COURTNEIDGE, Robert (b Glasgow, 29 June 1859; d Brighton, 6 April 1939). Producer for the British stage whose up-and-down career was highlighted by his introduction of Tom Jones and The Arcadians.
Courtneidge began his theatrical career as an amateur actor in his native Scotland before winning supporting roles at the Prince's Theatre, Manchester, then with the Charles Dillon and Barry Sullivan companies, and – in the musical theatre – both in companies touring the Gaiety Theatre musicals and with Kate Santley in her Vetah (1886, Hamet Abdulerim Abensellan). In 1892 he toured to Australia, playing comic roles in the Gaiety company's Carmen Up-to-Data (Zuniga), Faust Up-to-Date (Valentine), Miss Esmeralda (Gringoire) and Joan ofArc (Jacques) and stayed to appear (1893–4) with Williamson, Garner and Musgrove in La Mascotte (Rocco), Paul Jones (Petit-Pierre) and opposite Ethel Haydon in pantomime. His other roles as a musical performer included Pepin in the British production of Coedes's Girouette (1889) and Major Styx in the Scots musical Pim Pom.
In 1896 Courtneidge became manager of the Prince's Theatre (Manchester) and, as such, a prominent member of the Provincial Managers' Association. In 1898, in a quest for material to fill their houses, the PMA ventured into production, with Courtneidge as their executive. The extensive success of the George Dance/Carl Kiefert musical The Gay Grisette, which Courtneidge produced and directed for them, led him to a directing assignment for George Edwardes on the original production of Ivan Caryll's Madame Sans-Gêne operetta, The Duchess of Dantzic (conducted by Kiefert), and then to an extended career as a producer-director. He began, following his resignation from his Manchester post in 1904, with the production (w Arthur Hart and Pat Malone) of The Blue Moon at Northampton.
Courtneidge mounted a revised version of this piece, starring the young Florence Smithson, in London the next year and, following a successful season, it was picked up by the Shuberts for New York. He followed up with the farcical and highly successful The Dairymaids (1906), Edward German's beautifully crafted Tom Jones (1907) and, in 1909, mounted his biggest hit, Lionel Monckton and Howard Talbot's The Arcadians (1909).
The Mousmé, the successor to The Arcadians, proved a very expensive semi-failure for its producer, so far used to nothing but success, but versions of Fall's Der liebe Augustin staged as Princess Caprice (1912) and Ivan Caryll's American musical comedy Oh! Oh! Delphine (1913) did altogether better. The home-made musical comedy The Pearl Girl was something of a disappointment, but just when it seemed that Courtneidge might have another genuine hit on his hands with The Cinema Star, the war intervened, and this German musical comedy, a version of Jean Gilbert's Die Kino-Königin, was forced to close its London run.
From there on things went badly for Courtneidge. The very appreciable but indifferently cast My Lady Frayle failed to take on, a trivial piece called The Light Blues (which counted the young Nöel Coward in its cast) was a full-scale flop, and the rather stiff-necked patriotic operetta Young England went nowhere towards recouping anything lost. The producer turned his attentions, instead, to the provinces and to less expensive productions and put out Oh, Caesar! (an early appearance for the young Evelyn Laye) and the music-hally Petticoat Fair, Fancy Fair and Too Many Girls, extravaganzas which played theatres and variety houses indifferently. As a director he fared better, with his staging of the long-running hit The Boy for Alfred Butt at the Adelphi Theatre.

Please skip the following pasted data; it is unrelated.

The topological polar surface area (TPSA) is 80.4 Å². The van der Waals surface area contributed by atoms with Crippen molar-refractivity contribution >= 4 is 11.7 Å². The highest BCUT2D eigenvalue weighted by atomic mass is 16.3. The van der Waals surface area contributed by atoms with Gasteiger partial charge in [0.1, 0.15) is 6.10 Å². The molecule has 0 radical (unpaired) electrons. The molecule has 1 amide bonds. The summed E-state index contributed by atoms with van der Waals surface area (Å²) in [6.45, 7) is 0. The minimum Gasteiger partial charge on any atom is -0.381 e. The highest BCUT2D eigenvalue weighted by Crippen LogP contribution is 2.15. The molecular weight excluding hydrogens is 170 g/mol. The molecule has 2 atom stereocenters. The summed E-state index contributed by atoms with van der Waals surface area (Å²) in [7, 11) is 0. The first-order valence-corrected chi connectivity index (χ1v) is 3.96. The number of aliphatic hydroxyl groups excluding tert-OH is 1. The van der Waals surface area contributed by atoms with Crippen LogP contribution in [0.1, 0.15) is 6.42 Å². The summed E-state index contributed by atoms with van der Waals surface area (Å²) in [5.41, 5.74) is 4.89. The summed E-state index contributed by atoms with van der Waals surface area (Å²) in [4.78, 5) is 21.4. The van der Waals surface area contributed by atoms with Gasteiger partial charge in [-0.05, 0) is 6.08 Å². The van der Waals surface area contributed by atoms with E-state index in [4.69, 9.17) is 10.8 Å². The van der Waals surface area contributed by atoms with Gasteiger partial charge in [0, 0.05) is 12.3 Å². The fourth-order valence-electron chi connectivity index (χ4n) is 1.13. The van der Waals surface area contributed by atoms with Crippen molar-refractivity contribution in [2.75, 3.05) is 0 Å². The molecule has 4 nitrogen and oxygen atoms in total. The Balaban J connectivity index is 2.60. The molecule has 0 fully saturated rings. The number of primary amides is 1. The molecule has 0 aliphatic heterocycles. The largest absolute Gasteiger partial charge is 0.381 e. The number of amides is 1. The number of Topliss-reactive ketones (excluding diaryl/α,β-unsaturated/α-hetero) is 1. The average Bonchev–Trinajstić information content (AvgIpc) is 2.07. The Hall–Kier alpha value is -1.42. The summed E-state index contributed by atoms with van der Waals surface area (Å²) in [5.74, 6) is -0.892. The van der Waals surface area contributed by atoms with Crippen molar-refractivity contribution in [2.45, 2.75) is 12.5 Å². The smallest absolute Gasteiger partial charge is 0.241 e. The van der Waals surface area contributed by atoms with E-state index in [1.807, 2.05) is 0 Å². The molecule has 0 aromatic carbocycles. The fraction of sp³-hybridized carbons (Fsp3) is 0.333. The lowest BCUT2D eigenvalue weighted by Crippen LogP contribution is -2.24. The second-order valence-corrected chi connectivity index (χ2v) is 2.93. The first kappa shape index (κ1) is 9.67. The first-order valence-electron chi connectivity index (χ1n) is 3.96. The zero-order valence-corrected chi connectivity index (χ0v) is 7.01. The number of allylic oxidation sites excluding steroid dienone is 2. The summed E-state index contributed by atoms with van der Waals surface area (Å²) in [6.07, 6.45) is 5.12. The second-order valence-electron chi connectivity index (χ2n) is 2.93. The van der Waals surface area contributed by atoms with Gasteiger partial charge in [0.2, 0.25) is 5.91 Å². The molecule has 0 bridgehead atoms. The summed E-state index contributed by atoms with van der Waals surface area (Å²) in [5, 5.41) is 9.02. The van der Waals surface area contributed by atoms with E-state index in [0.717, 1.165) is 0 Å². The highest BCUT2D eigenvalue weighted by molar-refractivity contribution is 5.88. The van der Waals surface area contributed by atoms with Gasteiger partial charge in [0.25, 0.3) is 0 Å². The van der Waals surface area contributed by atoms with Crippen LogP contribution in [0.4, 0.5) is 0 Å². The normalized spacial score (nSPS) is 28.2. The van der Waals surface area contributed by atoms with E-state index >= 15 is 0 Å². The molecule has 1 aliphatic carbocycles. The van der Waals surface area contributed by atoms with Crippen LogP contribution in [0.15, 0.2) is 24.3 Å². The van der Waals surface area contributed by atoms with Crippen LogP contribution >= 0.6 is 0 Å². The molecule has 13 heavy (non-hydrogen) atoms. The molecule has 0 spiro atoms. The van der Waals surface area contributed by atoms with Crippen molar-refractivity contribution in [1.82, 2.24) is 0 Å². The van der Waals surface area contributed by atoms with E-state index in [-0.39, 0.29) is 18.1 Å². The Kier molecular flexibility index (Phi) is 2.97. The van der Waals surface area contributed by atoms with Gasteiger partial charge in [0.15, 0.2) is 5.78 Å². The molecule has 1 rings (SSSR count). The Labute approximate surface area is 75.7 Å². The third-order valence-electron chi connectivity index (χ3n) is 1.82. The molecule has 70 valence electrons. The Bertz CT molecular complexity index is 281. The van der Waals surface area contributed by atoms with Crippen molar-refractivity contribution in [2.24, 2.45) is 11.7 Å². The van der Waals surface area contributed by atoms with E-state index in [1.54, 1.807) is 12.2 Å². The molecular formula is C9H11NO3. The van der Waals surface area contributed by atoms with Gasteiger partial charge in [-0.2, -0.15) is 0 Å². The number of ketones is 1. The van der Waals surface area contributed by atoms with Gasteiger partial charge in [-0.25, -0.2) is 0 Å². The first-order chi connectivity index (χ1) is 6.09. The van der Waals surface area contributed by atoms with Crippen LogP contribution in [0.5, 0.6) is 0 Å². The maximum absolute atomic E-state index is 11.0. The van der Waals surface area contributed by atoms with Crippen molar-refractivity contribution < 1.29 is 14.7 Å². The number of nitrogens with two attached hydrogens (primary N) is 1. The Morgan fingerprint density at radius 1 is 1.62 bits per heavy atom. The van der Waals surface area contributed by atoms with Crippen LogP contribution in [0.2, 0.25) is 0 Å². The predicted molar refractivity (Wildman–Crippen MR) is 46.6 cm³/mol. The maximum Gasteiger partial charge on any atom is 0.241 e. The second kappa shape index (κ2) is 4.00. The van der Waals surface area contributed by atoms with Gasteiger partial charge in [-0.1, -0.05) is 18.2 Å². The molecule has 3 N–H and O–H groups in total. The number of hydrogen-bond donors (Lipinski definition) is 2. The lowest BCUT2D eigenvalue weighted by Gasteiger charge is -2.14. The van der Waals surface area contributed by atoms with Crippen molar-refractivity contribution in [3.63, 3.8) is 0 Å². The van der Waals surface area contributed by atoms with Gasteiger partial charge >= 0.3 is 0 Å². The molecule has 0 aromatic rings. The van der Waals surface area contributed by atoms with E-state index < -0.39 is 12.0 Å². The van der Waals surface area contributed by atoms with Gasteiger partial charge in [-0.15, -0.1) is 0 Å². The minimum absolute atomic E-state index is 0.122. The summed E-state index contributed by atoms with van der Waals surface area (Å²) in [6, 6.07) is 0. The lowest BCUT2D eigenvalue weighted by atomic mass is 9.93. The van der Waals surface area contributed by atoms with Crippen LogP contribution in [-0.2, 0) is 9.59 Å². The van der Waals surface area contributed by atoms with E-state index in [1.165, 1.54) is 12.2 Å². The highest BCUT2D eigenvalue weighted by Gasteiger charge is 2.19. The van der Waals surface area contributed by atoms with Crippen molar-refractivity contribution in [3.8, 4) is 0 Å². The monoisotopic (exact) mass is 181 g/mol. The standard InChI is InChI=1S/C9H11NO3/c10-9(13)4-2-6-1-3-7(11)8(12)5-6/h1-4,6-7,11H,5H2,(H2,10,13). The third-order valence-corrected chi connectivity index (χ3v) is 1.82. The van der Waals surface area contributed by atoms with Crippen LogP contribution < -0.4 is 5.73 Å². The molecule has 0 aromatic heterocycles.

In 1920 Courtneidge again ventured into the West End with a share (w MacDonald and Young) of Cuvillier's short-lived The Sunshine of the World, and attempted slightly stiffer stuff with the production of the comic opera The Rebel Maid, but monetary considerations soon forced him back into the provinces where the old-fashioned Gabrielle (1921) proved a continuous money-spinner for several years and The Little Duchess something less of one.
He returned to London several more times with plays, but on only two further occasions with musicals, as director of Lehar's The Blue Mazurka (1927) for James White at Daly's and as producer-director of an unimpressive Chopin pot-pourri called The Damask Rose (1930). He made one final provincial venture with the musical Lavender, but none of these proved a hit and he never again reached the heights of his earliest days as a producer and of The Arcadians.
Courtneidge was regularly credited with co-authoring status on a number of his shows, although it is doubtful whether his input as a writer was much greater than needed to allow him to claim a continuing interest in the copyright and royalties of the pieces in question. His name appears on some material for The Dairymaids, Tom Jones, The Arcadians, TheMousme, Too Many Girls, Gabrielle, The Little Duchess, The Damask Rose, Lavender, and as the sole author of Petticoat Fair and Fancy Fair, as well as on the libretto of The Babes and the Baron, a revamped version of a Princes' Manchester pantomime played for a short run in New York.
A seriously professed socialist, Courtneidge was known for giving opportunities to brothers in conviction – most notably the left-wing journalist turned highly effective librettist, Alexander M Thompson – and he is said to have given a practical turn to his beliefs by becoming the first producer to pay chorus members for rehearsals and to give his casts holidays with pay. However, he showed less consideration for his suppliers: he was bankrupted several times, leaving them to whistle for their money whilst he started up operations once again with a clean slate.
Autobiography: I Was an Actor Once (Hutchinson, London, 1930)
Adapted from The Encyclopedia of the Musical Theatre by Kurt Gänzl.
Page created 29 August 2004